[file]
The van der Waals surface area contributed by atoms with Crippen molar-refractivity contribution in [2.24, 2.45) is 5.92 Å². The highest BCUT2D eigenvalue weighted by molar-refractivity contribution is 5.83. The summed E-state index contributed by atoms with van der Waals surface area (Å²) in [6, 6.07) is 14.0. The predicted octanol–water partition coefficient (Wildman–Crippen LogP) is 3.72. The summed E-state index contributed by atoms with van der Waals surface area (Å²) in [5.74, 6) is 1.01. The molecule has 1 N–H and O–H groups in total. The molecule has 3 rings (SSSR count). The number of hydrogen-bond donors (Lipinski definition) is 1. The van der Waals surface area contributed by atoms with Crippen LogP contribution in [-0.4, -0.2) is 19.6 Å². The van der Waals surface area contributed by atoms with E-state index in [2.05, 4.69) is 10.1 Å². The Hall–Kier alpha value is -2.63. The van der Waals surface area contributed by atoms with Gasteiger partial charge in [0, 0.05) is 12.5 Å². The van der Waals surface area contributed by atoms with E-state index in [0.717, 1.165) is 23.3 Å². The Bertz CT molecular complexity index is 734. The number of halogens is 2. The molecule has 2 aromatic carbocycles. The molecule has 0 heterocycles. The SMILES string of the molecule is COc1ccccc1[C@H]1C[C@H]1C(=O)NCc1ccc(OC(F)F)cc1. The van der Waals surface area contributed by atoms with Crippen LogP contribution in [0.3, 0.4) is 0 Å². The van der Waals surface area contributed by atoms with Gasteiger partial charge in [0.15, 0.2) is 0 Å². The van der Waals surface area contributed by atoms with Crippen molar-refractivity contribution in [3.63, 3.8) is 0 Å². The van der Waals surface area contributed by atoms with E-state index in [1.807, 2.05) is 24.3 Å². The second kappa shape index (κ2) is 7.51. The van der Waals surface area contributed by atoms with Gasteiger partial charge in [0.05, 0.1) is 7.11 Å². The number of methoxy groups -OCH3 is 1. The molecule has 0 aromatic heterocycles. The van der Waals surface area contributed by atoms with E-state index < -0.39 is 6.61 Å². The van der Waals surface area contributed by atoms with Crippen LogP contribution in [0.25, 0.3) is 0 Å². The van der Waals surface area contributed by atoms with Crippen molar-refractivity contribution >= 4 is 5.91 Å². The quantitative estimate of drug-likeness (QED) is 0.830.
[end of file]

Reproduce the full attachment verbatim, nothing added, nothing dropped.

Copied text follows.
The van der Waals surface area contributed by atoms with Crippen molar-refractivity contribution in [2.24, 2.45) is 5.92 Å². The highest BCUT2D eigenvalue weighted by molar-refractivity contribution is 5.83. The summed E-state index contributed by atoms with van der Waals surface area (Å²) in [6, 6.07) is 14.0. The predicted octanol–water partition coefficient (Wildman–Crippen LogP) is 3.72. The summed E-state index contributed by atoms with van der Waals surface area (Å²) in [5.74, 6) is 1.01. The molecule has 1 N–H and O–H groups in total. The molecule has 3 rings (SSSR count). The number of hydrogen-bond donors (Lipinski definition) is 1. The van der Waals surface area contributed by atoms with Crippen LogP contribution in [-0.4, -0.2) is 19.6 Å². The van der Waals surface area contributed by atoms with E-state index in [2.05, 4.69) is 10.1 Å². The Hall–Kier alpha value is -2.63. The van der Waals surface area contributed by atoms with Gasteiger partial charge in [0, 0.05) is 12.5 Å². The van der Waals surface area contributed by atoms with E-state index in [0.717, 1.165) is 23.3 Å². The Bertz CT molecular complexity index is 734. The number of halogens is 2. The molecule has 2 aromatic carbocycles. The molecule has 0 heterocycles. The SMILES string of the molecule is COc1ccccc1[C@H]1C[C@H]1C(=O)NCc1ccc(OC(F)F)cc1. The van der Waals surface area contributed by atoms with Crippen LogP contribution in [0.3, 0.4) is 0 Å². The van der Waals surface area contributed by atoms with Gasteiger partial charge in [0.15, 0.2) is 0 Å². The van der Waals surface area contributed by atoms with Crippen molar-refractivity contribution in [3.63, 3.8) is 0 Å². The van der Waals surface area contributed by atoms with E-state index in [1.807, 2.05) is 24.3 Å². The second kappa shape index (κ2) is 7.51. The van der Waals surface area contributed by atoms with Gasteiger partial charge in [0.05, 0.1) is 7.11 Å². The number of methoxy groups -OCH3 is 1. The molecule has 0 aromatic heterocycles. The van der Waals surface area contributed by atoms with E-state index < -0.39 is 6.61 Å². The van der Waals surface area contributed by atoms with Crippen LogP contribution in [0.25, 0.3) is 0 Å². The van der Waals surface area contributed by atoms with Crippen molar-refractivity contribution >= 4 is 5.91 Å². The quantitative estimate of drug-likeness (QED) is 0.830.